Specify Your API

Much of the past 6 years of my professional life has been spent designing, implementing and maintaining APIs. I've learned many things to avoid as well as a handful of good techniques. However, it wasn't until 3 months ago that I was exposed to a practice I consider the most important thing you can do while building APIs. Every production-quality API I build going forward will be rigidly and explicitly specified.

What does it mean to specify an API? In the abstract, it mostly means writing things down as you make design decisions and doing so in a machine-parsable format. In practice, it means using either Open API (fka Swagger) or JSON Schema.

This post doesn't advocate for a particular tool but rather the practice of specification itself.

Quick Example

Suppose your API exposes a /users resource with the standard create, index and show actions. Below is an example of what a specification for this resource could look like using Open API.

definitions:  
  error:
    type: object
    required:
      - code
      - user_message
      - developer_message
    properties:
      code:
        type: integer
      user_message:
        type: string
      developer_message:
        type: string

  user:
    type: object
    required:
      - id
      - name
    properties:
      id:
        type: string
      name:
        type: string
      age:
        type: integer

paths:  
  /users:
    get:
      summary: Get a list of users
      responses:
        200:
          description: Successful response
          schema:
            type: array
            items: "#/definitions/user"
        default:
          description: Unsuccessful response
          schema: "#/definitions/error"

    post:
      summary: Create a user
      parameters:
        - name: body
          in: body
          required: true
          schema:
            type: object
            required:
              - name
            properties:
              name:
                type: string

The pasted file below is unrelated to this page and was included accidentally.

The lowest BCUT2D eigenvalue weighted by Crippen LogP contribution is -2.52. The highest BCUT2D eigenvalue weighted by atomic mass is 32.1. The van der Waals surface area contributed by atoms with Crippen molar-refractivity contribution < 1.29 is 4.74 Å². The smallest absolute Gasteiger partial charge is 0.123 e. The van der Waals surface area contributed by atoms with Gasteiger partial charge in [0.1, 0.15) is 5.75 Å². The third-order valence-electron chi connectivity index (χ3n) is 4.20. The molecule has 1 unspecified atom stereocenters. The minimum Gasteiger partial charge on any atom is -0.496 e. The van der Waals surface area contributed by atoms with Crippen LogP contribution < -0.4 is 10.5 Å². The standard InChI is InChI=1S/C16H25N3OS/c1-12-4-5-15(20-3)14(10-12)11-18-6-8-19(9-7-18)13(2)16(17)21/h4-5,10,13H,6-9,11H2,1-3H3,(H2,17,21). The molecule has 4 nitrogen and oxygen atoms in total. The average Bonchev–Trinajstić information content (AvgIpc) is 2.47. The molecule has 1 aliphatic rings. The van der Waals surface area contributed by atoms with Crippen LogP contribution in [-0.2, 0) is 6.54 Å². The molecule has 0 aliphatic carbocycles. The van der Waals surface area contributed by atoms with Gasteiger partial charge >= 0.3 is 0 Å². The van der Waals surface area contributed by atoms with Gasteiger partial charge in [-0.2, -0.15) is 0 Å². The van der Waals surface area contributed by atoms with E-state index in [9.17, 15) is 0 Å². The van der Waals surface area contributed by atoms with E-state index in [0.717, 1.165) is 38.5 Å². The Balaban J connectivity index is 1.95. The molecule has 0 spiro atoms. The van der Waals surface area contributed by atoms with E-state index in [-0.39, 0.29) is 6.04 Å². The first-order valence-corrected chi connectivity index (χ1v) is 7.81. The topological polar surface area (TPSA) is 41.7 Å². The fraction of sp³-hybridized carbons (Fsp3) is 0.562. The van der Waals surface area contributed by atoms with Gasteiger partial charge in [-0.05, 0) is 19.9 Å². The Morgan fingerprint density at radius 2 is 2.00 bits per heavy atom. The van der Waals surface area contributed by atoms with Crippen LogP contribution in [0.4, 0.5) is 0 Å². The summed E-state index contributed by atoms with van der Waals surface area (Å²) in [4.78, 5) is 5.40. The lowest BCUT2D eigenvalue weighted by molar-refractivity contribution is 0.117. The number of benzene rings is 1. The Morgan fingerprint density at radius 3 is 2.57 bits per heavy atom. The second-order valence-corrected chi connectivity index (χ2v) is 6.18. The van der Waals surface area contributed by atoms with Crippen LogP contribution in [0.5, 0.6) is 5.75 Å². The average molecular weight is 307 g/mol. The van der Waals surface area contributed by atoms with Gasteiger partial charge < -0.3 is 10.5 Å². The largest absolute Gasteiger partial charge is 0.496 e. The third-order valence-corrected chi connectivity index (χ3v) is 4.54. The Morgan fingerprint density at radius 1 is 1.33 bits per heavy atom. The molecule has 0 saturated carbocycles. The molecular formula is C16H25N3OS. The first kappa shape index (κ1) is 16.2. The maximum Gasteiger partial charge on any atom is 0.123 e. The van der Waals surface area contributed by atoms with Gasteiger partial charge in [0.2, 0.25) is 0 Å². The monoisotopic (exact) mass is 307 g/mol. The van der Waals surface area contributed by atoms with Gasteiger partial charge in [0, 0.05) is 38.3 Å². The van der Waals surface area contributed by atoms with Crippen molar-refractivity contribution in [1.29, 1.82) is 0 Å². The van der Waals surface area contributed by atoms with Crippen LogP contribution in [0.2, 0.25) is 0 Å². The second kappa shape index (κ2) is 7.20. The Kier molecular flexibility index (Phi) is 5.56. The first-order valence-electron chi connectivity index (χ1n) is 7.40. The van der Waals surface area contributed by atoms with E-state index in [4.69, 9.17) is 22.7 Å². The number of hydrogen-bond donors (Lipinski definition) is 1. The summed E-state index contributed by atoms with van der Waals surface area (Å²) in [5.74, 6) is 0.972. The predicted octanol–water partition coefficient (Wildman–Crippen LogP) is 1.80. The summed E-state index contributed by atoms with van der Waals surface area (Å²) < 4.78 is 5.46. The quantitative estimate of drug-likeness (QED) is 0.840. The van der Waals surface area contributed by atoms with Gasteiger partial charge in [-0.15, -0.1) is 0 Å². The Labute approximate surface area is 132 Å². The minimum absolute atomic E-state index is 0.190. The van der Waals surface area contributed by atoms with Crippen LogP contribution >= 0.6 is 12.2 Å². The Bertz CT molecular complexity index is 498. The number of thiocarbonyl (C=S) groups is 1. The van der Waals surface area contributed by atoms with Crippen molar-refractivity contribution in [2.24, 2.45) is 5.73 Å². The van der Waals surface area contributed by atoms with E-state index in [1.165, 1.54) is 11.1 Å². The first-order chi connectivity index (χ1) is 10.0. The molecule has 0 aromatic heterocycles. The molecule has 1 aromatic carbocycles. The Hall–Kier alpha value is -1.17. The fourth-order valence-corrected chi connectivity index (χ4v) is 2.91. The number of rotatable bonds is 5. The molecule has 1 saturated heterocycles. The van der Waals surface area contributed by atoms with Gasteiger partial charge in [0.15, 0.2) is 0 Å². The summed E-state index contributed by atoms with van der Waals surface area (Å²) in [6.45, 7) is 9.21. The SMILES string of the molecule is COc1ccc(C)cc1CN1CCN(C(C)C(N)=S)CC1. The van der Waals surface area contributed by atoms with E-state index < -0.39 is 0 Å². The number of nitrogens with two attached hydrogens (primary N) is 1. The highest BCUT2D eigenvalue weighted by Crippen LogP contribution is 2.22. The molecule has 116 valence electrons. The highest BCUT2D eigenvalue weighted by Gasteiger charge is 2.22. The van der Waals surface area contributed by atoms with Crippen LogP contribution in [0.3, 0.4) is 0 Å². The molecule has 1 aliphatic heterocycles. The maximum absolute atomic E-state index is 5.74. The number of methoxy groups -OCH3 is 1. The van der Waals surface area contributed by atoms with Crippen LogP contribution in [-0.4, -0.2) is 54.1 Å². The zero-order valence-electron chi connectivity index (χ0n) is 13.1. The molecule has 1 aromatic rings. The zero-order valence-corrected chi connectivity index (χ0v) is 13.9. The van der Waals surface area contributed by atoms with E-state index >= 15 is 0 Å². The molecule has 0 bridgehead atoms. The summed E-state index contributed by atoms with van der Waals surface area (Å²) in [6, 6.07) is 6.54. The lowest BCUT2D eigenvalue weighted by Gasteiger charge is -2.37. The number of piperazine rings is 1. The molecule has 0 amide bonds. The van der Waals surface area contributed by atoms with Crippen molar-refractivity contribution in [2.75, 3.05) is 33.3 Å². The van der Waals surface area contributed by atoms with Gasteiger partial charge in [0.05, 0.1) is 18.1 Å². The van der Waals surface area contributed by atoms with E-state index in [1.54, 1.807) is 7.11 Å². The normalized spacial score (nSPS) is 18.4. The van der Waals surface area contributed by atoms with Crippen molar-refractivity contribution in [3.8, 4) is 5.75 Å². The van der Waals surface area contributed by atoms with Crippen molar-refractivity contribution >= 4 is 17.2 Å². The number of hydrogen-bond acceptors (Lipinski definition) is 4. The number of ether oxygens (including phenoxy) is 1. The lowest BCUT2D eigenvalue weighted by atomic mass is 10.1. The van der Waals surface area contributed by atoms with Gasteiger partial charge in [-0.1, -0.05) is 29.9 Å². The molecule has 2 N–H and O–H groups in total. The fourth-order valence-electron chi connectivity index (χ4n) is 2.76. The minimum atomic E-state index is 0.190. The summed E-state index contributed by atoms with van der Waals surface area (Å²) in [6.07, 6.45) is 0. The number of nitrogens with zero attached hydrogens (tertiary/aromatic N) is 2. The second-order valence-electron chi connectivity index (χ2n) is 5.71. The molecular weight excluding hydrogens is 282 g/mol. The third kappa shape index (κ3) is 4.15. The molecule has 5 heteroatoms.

age:
                type: integer
      responses:
        201:
          description: Successful response
          schema: "#/definitions/user"
        default:
          description: Unsuccessful response
          schema: "#/definitions/error"

  /users/{id}:
    get:
      summary: Get a user
      parameters:
        - name: id
          in: path
          required: true
          type: string
      responses:
        200:
          description: Successful response
          schema:
            type: array
            items: "#/definitions/user"
        default:
          description: Unsuccessful response
          schema: "#/definitions/error"

The details of the specification aren't terribly important but you should note a few things:

  • Endpoints are defined via a combination of paths and HTTP verbs
  • Responses are defined for a given endpoint based on status code
  • Schemas can be provided for both requests and responses
  • Schemas can be shared by giving them a name in the definitions object

Why Should I Do This?

The biggest benefit derived from specifying an API is actually writing down the functionality. I can't count the number of times an idea seemed reasonable to me until I actually wrote out the definition for the endpoint and, upon seeing it, recognized all sorts of issues with the design. Think about this as TDD for API design. Write down the API you want before you build it.

After you've written down your APIs functionality, there are all sorts of cool things you can do with it. Two of the biggest problems this solves are request / response validation and documentation generation.

We can use the specification to build a validation middleware for our API's requests and responses. Many people have already done this. Once we're validating our requests and responses based on the specification and we build a solid set of API tests to exercise our API, we're effectively testing the specification. This means the specification can be treated as a source of truth for our API's functionality.

The specification is also extremely useful when producing documentation for our API. Because we're running our test suite through the specification, we have an accurate, up-to-date data source from which to generate an API reference.

Last, but not least, specifying an API leads to much greater consistency. A developer adding a new endpoint will automatically reuse the same error response that other endpoints are using. A developer adding a new endpoint that exposes a user will use the existing user definition. This leads to a consistent representation of a given resource across our entire API. It's actually harder to do the wrong thing -- you'd have to go out of your way to make your endpoint return something non-standard. It's hard to quantify how important this is, but trust me, it's very important.

Next time you build an API, take a bit of extra time up front to specify it. I promise you it'll be worth the effort.